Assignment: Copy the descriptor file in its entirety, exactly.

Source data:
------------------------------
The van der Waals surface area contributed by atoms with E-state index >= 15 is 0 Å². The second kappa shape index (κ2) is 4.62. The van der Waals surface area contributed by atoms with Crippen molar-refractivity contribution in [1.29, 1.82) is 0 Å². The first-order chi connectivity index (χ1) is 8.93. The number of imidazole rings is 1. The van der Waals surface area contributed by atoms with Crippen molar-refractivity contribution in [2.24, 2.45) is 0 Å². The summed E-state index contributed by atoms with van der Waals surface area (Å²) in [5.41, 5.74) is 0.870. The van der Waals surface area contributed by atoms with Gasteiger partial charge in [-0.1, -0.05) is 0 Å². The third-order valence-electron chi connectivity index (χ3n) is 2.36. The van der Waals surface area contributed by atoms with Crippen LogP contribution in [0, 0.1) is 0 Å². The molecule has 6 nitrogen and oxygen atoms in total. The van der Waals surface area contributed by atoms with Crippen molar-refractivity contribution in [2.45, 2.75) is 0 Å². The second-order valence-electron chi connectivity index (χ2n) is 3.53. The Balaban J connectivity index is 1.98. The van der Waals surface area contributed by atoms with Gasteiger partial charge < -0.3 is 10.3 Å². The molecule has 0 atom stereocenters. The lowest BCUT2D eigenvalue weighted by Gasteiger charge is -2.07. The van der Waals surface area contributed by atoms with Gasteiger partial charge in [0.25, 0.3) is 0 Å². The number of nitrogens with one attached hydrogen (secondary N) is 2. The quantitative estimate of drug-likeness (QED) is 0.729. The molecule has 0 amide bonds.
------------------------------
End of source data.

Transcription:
The van der Waals surface area contributed by atoms with E-state index >= 15 is 0 Å². The second kappa shape index (κ2) is 4.62. The van der Waals surface area contributed by atoms with Crippen molar-refractivity contribution in [1.29, 1.82) is 0 Å². The first-order chi connectivity index (χ1) is 8.93. The number of imidazole rings is 1. The van der Waals surface area contributed by atoms with Crippen molar-refractivity contribution in [2.24, 2.45) is 0 Å². The summed E-state index contributed by atoms with van der Waals surface area (Å²) in [5.41, 5.74) is 0.870. The van der Waals surface area contributed by atoms with Gasteiger partial charge in [-0.1, -0.05) is 0 Å². The third-order valence-electron chi connectivity index (χ3n) is 2.36. The van der Waals surface area contributed by atoms with Crippen LogP contribution in [0, 0.1) is 0 Å². The molecule has 6 nitrogen and oxygen atoms in total. The van der Waals surface area contributed by atoms with Crippen molar-refractivity contribution in [2.45, 2.75) is 0 Å². The second-order valence-electron chi connectivity index (χ2n) is 3.53. The Balaban J connectivity index is 1.98. The van der Waals surface area contributed by atoms with Gasteiger partial charge < -0.3 is 10.3 Å². The molecule has 0 atom stereocenters. The lowest BCUT2D eigenvalue weighted by Gasteiger charge is -2.07. The van der Waals surface area contributed by atoms with Gasteiger partial charge in [0.25, 0.3) is 0 Å². The number of nitrogens with one attached hydrogen (secondary N) is 2. The quantitative estimate of drug-likeness (QED) is 0.729. The molecule has 0 amide bonds.